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Origins and attitudes
Rapid heavy draft horse (once used especially in agricultural work), originally from Brittany (France).
From very ancient times there existed, in the center of the Breton mountain (France), a population of horses that were said to descend from the horse of the steppes that mounted the Celts. At the time of the Crusades, these horses were crossed with stallions and mares of oriental origin and gave rise to the Breton buzz.
At the end of the Middle Ages there were two types of Bretons: the Sommier, a horse from Northern Brittany, and the Roussin derived from the mountain hum, finer and more slender than the first. During the following centuries and until the 19th century, numerous crossings were made starting from foreign or French horses, in order to adapt the production to the economic needs of each of these epochs.
The crossing with English stallions Norfolk, at the end of the 19th century, gave excellent results: it was at the origin of the Postier Breton which made the reputation of Brittany. This celebrity translated into a strong export current in numerous countries (North America, Italy, Spain, Japan, etc.).
There are two types of Breton horses:
- Breton shot: heavy and fed, average weight 900-950 kg, height 157-160 cm; strong, muscular, massive, stocky and low crotch;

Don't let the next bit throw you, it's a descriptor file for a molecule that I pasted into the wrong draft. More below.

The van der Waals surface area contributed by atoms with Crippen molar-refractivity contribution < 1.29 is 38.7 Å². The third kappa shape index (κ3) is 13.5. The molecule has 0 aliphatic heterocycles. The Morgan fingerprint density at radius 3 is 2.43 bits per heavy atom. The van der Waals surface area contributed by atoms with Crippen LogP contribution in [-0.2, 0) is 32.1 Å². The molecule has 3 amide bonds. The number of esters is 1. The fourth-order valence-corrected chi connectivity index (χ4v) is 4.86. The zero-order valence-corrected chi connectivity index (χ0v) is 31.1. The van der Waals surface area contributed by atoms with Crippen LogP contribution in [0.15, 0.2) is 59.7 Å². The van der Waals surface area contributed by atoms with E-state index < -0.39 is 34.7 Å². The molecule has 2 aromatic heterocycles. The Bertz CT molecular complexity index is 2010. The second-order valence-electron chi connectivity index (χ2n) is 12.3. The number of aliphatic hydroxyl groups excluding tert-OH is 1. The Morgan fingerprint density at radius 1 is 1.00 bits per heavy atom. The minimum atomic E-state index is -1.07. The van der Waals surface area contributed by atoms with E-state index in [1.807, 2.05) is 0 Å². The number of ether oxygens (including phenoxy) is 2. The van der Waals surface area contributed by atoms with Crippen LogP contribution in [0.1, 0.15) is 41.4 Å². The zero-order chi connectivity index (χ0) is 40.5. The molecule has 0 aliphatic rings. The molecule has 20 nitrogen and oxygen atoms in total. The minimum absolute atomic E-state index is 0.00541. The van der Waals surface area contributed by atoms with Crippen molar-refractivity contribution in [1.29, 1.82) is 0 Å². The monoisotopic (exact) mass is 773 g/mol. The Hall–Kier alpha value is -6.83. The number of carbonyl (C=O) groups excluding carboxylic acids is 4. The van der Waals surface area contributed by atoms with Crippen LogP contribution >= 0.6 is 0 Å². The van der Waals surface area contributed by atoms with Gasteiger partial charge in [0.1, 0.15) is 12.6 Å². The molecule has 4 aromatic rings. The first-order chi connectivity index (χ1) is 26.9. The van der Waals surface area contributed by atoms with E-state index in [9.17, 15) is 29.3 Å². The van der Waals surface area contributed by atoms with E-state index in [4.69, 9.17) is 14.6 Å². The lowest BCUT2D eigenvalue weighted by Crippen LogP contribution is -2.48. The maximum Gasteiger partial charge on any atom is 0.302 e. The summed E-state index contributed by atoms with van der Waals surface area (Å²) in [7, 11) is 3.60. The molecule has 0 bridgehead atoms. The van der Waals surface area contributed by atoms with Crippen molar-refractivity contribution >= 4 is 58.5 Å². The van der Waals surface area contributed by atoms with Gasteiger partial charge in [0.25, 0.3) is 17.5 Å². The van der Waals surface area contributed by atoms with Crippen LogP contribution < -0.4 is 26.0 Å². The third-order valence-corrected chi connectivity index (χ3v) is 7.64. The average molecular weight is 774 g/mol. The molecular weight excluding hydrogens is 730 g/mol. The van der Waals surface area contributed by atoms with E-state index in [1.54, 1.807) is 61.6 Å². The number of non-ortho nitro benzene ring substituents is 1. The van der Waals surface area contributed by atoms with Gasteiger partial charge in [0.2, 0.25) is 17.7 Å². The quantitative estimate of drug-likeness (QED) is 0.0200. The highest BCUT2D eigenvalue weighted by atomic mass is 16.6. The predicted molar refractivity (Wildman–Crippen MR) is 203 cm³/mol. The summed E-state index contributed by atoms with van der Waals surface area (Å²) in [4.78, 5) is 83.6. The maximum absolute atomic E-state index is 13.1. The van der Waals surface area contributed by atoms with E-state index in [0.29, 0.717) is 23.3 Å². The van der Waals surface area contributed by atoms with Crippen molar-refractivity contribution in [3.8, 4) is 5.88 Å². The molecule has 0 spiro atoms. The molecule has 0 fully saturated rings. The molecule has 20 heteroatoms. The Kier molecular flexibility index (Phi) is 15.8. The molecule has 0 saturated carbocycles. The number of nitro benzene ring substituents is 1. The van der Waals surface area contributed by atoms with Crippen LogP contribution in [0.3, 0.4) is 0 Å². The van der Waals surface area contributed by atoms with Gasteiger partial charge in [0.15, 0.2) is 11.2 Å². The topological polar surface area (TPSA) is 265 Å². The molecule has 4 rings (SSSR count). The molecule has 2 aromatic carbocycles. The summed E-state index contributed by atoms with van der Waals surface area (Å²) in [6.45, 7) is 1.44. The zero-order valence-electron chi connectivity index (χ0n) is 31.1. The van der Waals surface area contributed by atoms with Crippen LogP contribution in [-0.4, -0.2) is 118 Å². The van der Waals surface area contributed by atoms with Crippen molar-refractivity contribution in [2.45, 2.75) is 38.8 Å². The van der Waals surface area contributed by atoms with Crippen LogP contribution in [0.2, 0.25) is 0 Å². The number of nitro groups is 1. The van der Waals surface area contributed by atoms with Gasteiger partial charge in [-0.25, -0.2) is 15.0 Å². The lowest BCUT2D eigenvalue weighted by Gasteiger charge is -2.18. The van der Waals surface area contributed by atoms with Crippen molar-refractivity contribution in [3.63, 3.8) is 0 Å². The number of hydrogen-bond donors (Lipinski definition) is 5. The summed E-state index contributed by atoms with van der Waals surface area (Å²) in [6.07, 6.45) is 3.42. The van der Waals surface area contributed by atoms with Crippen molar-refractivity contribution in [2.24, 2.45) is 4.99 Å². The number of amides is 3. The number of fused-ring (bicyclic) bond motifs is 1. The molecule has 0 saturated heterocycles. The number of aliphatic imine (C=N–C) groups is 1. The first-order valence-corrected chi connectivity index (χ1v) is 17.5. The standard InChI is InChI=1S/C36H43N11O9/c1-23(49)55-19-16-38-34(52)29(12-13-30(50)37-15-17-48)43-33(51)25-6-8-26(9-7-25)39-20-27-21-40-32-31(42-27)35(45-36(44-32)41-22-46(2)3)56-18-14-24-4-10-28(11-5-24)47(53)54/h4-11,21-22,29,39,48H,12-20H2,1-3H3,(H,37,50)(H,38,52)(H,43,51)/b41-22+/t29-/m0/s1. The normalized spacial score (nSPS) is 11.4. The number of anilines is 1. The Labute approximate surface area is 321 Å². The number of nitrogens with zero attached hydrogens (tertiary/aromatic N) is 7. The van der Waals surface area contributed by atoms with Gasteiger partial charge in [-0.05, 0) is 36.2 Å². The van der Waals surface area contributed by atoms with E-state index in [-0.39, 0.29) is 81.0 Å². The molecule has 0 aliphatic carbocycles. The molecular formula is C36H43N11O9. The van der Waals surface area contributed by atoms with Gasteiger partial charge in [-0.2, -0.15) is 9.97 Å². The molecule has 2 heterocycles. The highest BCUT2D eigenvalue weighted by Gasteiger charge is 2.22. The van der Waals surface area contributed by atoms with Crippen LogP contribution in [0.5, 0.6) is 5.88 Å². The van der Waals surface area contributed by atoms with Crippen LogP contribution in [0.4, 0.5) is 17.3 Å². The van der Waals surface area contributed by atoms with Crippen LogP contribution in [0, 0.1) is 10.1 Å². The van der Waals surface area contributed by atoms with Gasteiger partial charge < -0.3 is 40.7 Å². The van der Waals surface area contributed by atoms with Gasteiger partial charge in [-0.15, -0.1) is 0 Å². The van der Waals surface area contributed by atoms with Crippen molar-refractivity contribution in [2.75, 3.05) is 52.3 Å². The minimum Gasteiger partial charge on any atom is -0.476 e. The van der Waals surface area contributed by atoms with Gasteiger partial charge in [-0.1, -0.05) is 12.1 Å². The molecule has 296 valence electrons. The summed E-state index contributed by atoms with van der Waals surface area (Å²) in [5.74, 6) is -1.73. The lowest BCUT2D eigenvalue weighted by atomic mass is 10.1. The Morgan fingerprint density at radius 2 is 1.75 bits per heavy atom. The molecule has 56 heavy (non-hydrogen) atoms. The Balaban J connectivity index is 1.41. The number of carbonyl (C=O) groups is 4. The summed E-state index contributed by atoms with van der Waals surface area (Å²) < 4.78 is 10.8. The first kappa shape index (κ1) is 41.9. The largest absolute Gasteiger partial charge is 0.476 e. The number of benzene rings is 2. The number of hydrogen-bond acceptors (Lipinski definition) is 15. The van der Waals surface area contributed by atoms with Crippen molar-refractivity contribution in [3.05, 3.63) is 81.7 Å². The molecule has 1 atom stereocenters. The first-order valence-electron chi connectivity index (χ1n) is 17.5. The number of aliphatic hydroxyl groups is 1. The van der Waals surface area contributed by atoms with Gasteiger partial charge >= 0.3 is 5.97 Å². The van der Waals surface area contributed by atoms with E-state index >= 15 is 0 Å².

- Postier Breton: brilliant gait; very similar to the Tire but more beautiful, more distinct and a little lighter (700-900 kg).
Much bred in Brittany and many other countries (Italy, Spain, Japan, etc.). Many specimens are exported every year.
With a good pace and a remarkable docility, the Breton is an ideal horse for recreational shooting, competition or shooting tourism.
Coat: generally chestnut, ubero, rarely bay or roan. The head is well square, of medium volume; the broad forehead, the straight front, sometimes snub, the open nostrils, live eye, small ears; the neckline is strong, slightly arched, a little short; the withers are strong, rather short, the rump wide and double, the hips rounded; The shoulder is a little long, the thighs and forearms very muscular, the shins short and dry.
Average height at the withers: 158 cm.
Weight: Breton shot (900-950 kg); Postier Breton (700-900 kg).
Energetic and active temperament.
Breton horse (photo http://algo.inria.fr/collette)